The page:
The Mirror

Monday, May 13, 2013

Post-film discussion with Bill T. Jones! 35mm print

Andrei Tarkovsky, the acclaimed master of Soviet cinema, takes a moving and personal turn with this striking meditation on life in Russia during the bleak days of WW II. The Mirror is not just the display of a film director at the peak of his unique powers. As an homage to the innocence of childhood, it tells an enigmatic tale that is both gripping and horrifying.

Tarkovsky uses his own coming-of-age experiences, himself “mirror”-ed, to convey the mood and action that dominated a country ravaged by war. Through a fascinating two-tiered time frame, the director blends his own harsh childhood with an adult life that is troubled and broken. Powerful images — a mother faced with political terror, a divorcing couple’s quarrel — are underscored by Tarkovsky’s masterful manipulation of film stocks and recorded sound. The Mirror becomes a stream-of-consciousness, nostalgic visions of childhood mixed with slow-motion dream sequences and stark WW II newsreels. – Kino Lorber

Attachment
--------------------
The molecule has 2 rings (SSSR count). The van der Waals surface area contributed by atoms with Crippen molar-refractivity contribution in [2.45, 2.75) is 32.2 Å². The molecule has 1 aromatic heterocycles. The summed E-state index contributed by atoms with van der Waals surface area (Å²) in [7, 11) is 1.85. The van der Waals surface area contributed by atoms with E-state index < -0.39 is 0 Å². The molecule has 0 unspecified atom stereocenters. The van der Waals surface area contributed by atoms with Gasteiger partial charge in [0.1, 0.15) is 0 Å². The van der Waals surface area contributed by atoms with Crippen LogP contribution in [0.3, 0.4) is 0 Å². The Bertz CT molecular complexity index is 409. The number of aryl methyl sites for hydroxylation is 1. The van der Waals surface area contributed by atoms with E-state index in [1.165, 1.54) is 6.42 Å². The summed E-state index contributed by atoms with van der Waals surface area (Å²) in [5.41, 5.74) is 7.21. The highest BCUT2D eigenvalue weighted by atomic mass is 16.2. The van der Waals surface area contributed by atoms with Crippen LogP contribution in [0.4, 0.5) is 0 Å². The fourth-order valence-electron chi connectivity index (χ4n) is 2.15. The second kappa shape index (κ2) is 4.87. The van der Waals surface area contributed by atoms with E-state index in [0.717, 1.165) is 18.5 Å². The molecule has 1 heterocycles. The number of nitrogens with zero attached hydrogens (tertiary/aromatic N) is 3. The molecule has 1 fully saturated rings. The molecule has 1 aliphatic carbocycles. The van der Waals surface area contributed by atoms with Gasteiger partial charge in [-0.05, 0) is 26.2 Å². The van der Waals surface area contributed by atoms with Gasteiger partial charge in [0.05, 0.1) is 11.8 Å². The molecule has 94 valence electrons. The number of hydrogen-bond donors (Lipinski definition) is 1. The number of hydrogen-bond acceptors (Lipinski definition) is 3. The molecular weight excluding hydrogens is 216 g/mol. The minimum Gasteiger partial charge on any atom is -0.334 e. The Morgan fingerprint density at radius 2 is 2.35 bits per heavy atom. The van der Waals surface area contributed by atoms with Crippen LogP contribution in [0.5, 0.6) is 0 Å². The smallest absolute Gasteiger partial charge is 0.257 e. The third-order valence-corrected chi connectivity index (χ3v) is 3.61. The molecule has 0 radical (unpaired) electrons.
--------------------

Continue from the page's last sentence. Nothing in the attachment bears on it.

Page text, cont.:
• Country Soviet Union
  • Language In Russian and Spanish with English subtitles
  • Rating NR
  • Running Time 108 minutes
  • Director Andrei Tarkovsky

IFC Center does not generally provide advisories about subject matter or potentially triggering content in films, as sensitivities vary from person to person. In addition to the synopses, trailers and other links on our website, further information about content and age-appropriateness for specific films can be found on Common Sense Media, IMDb and as well as through general internet searches.